plastic lobster flickr wiegerrrrWe’ve pointed out that grocery bags aren’t nearly as important as what goes inside the bag. That’s true from an energy perspective, but it doesn’t account for the ecological harm of plastics. Consider this slightly terrifying article in the Globe and Mail:

…Captain Charles Moore stood at the bow of his 50-foot catamaran and looked toward the horizon. But instead of gliding along calm, sapphire-coloured waters glistening in the afternoon sun, his aluminum-hulled Alguita carved through a sea of shiny, modern-day refuse.


What he discovered at the heart of the deep swirls were miles upon miles of water bottles, plastic tarpaulins, dolls and furniture that have been collecting there for as long as 60 years.

This plastic soup, with billions of tiny shards of the synthetic material floating just below the surface of the water, is estimated to span an area 11/2 times the size of the continental United States.


The United Nations Environment Program says plastic accounts for the deaths of more than a million seabirds and more than 100,000 marine mammals such as whales, dolphins and seals every year. Countless fish, it says, die either from mistakenly eating the plastic or from becoming entangled in it and drowning.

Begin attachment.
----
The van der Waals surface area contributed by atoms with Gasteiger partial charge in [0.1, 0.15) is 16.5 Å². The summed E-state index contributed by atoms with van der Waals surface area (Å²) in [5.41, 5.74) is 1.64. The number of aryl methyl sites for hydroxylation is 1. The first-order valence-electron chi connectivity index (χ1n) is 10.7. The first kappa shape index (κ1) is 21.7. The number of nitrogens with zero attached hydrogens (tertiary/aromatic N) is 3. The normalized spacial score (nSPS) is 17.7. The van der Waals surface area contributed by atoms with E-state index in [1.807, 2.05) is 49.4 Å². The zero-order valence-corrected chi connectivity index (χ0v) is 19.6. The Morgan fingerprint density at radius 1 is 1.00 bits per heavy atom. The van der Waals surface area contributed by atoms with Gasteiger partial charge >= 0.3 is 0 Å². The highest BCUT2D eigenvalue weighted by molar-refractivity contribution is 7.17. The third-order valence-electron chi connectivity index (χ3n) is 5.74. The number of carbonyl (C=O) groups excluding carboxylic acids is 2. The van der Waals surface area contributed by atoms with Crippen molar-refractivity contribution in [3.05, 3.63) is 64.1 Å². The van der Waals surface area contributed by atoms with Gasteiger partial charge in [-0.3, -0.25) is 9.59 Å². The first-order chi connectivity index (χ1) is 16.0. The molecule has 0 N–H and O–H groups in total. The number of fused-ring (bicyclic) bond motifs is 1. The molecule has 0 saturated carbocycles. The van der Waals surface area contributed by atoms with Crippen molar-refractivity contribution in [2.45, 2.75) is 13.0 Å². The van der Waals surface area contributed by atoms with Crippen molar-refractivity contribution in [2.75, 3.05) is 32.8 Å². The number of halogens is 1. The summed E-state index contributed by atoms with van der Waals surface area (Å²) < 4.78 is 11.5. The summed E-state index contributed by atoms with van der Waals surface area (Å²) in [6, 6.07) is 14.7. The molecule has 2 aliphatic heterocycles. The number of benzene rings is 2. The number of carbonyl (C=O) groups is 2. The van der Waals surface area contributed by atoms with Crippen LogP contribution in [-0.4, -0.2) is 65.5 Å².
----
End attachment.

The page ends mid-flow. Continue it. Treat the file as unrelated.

It’s useful context, I think, for debates like the one that Seattle is having about whether to levy a 20 cent charge on plastic grocery sacks, and to ban styrofoam food packaging.

Now obviously, it’s not as if the city’s conservation, by itself, will restore the Pacific to ecological health. But needless consumption is, well, needless. And limitless free plastic sacks are truly unnecessary, as pretty much anyone outside of North America can attest. So I get a little weary of the squeals of protestation at even the mildest efforts to make our economy a little lighter on the land.

The more often I see the same vacuous cant about “social engineering” and “nanny states” applied to recycling and conservation, the more I want to get self-righteous. There are consequences to our consumption, and there’s a moral dimension to waste.

Photo courtesy of Flickr user wiegerrrr under a Creative Commons license.